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Adults with dermatomyositis may experience weight loss or a low-grade fever, have inflamed lungs, and be sensitive to light. Children and adults with dermatomyositis may develop calcium deposits, which appear as hard bumps under the skin or in the muscle (called calcinosis). Calcinosis most often occurs 1-3 years after the disease begins. These deposits are seen more often in children with dermatomyositis than in adults. In some cases of dermatomyositis, distal muscles (muscles located away from the trunk of the body, such as those in the forearms and around the ankles and wrists) may be affected as the disease progresses. Dermatomyositis may be associated with collagen-vascular or autoimmune diseases, such as lupus. 
The Human Phenotype Ontology provides the following list of signs and symptoms for Dermatomyositis. If the information is available, the table below includes how often the symptom is seen in people with this condition. You can use the MedlinePlus Medical Dictionary to look up the definitions for these medical terms.
The Human Phenotype Ontology (HPO) has collected information on how often a sign or symptom occurs in a condition. Much of this information comes from Orphanet, a European rare disease database. The frequency of a sign or symptom is usually listed as a rough estimate of the percentage of patients who have that feature.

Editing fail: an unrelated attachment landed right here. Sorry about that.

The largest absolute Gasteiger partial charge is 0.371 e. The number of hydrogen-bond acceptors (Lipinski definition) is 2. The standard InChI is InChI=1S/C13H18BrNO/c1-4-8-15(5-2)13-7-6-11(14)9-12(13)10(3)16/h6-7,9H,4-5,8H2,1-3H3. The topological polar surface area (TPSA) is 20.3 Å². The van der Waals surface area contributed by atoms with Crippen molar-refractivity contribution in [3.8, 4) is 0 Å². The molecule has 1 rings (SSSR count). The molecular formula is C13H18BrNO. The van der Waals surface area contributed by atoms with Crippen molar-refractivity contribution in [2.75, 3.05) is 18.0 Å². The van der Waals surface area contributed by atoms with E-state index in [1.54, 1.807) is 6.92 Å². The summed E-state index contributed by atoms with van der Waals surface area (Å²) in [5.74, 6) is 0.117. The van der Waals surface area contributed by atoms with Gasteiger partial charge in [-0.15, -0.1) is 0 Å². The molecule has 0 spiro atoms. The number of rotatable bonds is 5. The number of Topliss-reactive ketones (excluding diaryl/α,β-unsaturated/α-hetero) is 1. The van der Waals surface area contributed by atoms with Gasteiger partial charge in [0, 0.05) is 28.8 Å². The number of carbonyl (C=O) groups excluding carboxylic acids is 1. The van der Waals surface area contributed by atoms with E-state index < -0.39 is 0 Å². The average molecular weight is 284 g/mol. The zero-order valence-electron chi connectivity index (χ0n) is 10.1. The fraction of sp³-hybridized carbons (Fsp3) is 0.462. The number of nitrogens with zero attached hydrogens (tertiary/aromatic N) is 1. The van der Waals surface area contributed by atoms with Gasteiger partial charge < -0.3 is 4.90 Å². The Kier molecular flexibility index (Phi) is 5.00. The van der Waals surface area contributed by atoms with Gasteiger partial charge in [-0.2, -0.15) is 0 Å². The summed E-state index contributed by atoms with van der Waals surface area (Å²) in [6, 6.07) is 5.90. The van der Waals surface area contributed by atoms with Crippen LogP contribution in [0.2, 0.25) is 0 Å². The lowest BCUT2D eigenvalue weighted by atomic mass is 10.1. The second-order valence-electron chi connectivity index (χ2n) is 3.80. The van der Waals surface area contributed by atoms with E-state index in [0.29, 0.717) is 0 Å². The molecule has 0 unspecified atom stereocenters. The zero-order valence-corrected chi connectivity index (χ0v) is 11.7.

The frequency may also be listed as a fraction. The first number of the fraction is how many people had the symptom, and the second number is the total number of people who were examined in one study. For example, a frequency of 25/25 means that in a study of 25 people all patients were found to have that symptom. Because these frequencies are based on a specific study, the fractions may be different if another group of patients are examined.
Sometimes, no information on frequency is available. In these cases, the sign or symptom may be rare or common.
- Dermatomyositis. MayoClinic.com. July 2011; http://www.mayoclinic.com/print/dermatomyositis/DS00335/DSECTION=all&METHOD=print. Accessed 8/26/2013.
- Moskowitz RJ. Dermatomyositis. MedlinePlus. February 2011; http://www.nlm.nih.gov/medlineplus/ency/article/000839.htm. Accessed 8/26/2013.
- NINDS Dermatomyositis Information Page. National Institute of Neurological Disorders and Stroke (NINDS). August 2011; http://www.ninds.nih.gov/disorders/dermatomyositis/dermatomyositis.htm. Accessed 8/26/2013.